Comparison of Respiratory and Circulatory Human Responses to Progressive Hypoxia and HypercapniaSerebrovskaya T.V.
A.A. Bogomoletz Institute of Physiology Ukrainian Academy of Sciences Kiev, Ukraine
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The effects of acute, progressive isocapnic hypoxia and hyperoxic hypercapnia on lung ventilation, heart rate, cardiac output and arterial blood pressure were determined simultaneously in 32 normal individuals. All subjects were exposed to hypoxia and hypercapnia in an entire range of individual tolerance. The piecewise linear approximation technique was used for analysis of the ventilatory and circulatory response curves. In all subjects, the changes in hemodynamics in the response to hypoxia paralleled those occurring in ventilation, during both the first phase of slow increase and the second phase of sharp increase. Fracture point coordinates for ventilation and circulation coincided, with the fracture being registered at an end-tidal PO2 of 79.7 ± 3.8 mm Hg for ventilation and 79.0 ± 4.5 mm Hg (p > 0.1) for cardiac output. This may give evidence of analogous entries from the peripheral O2-sensitive receptors to the respiratory and vascular motor bulbar centers. By contrast, a more significant rise in ventilation observed during the hypercapnic versus hypoxic drive was not accompanied by any change in the heart rate, cardiac output and arterial blood pressure until the end-tidal PCO2 (PETCO2) had reached a critical level. Fracture point coordinates for ventilation and circulation did not coincide, with the fracture being registered at a PETCO2 of 51.1 ± 1.9 mm Hg for the former and 57.0 ± 2.2 mm Hg (p < 0.01) for the latter. Such differences in the response to hypoxia and hypercapnia were repeatedly observed during 5 test days. The data do not seem to show evidence in favor of an involvement of the hypercapnic challenge in the central regulation of the circulation.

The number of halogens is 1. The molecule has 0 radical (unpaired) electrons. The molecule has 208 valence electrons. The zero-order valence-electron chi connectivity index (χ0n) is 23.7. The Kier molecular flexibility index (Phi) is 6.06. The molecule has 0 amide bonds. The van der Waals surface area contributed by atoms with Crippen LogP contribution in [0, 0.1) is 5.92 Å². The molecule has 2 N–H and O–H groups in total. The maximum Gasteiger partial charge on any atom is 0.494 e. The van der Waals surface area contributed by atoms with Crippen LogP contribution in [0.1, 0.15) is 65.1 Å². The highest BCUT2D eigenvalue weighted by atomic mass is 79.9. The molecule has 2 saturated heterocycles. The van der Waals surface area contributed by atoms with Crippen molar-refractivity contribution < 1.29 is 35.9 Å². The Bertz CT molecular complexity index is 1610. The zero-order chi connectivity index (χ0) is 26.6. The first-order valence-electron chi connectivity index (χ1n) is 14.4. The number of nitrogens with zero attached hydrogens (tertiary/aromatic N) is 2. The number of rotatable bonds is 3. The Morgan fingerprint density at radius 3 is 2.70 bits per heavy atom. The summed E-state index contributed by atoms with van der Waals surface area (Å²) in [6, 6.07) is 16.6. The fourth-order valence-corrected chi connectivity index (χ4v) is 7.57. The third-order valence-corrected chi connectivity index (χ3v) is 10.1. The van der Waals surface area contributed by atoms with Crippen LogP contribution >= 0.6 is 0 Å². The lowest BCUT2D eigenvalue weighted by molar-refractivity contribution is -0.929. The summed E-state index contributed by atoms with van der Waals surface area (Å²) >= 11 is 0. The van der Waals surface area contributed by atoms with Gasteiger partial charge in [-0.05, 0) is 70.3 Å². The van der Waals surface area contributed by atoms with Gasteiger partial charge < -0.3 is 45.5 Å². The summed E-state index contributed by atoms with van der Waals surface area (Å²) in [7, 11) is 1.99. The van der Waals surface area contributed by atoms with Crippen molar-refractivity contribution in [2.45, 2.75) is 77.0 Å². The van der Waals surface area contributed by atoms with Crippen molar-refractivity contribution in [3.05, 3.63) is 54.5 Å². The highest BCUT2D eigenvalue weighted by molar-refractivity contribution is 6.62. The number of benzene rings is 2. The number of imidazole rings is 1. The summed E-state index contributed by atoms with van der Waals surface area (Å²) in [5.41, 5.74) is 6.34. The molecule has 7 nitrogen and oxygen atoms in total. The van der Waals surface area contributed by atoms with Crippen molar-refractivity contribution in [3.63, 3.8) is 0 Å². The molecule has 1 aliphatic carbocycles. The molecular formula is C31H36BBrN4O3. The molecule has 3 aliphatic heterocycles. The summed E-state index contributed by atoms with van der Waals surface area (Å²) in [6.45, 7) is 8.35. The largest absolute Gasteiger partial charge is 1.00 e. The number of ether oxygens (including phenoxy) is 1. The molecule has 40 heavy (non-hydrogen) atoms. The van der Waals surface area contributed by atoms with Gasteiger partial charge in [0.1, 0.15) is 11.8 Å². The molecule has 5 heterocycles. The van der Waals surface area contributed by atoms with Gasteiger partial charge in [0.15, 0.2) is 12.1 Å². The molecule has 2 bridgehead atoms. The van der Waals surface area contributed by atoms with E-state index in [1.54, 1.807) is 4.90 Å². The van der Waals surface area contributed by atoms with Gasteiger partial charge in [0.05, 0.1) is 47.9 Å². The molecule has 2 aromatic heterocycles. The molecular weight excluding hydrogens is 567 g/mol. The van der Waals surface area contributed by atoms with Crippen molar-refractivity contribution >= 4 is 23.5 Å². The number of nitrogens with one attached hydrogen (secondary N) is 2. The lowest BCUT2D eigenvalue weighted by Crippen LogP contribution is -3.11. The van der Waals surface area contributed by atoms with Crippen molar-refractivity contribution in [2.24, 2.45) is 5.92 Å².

© 1992 S. Karger AG, Basel
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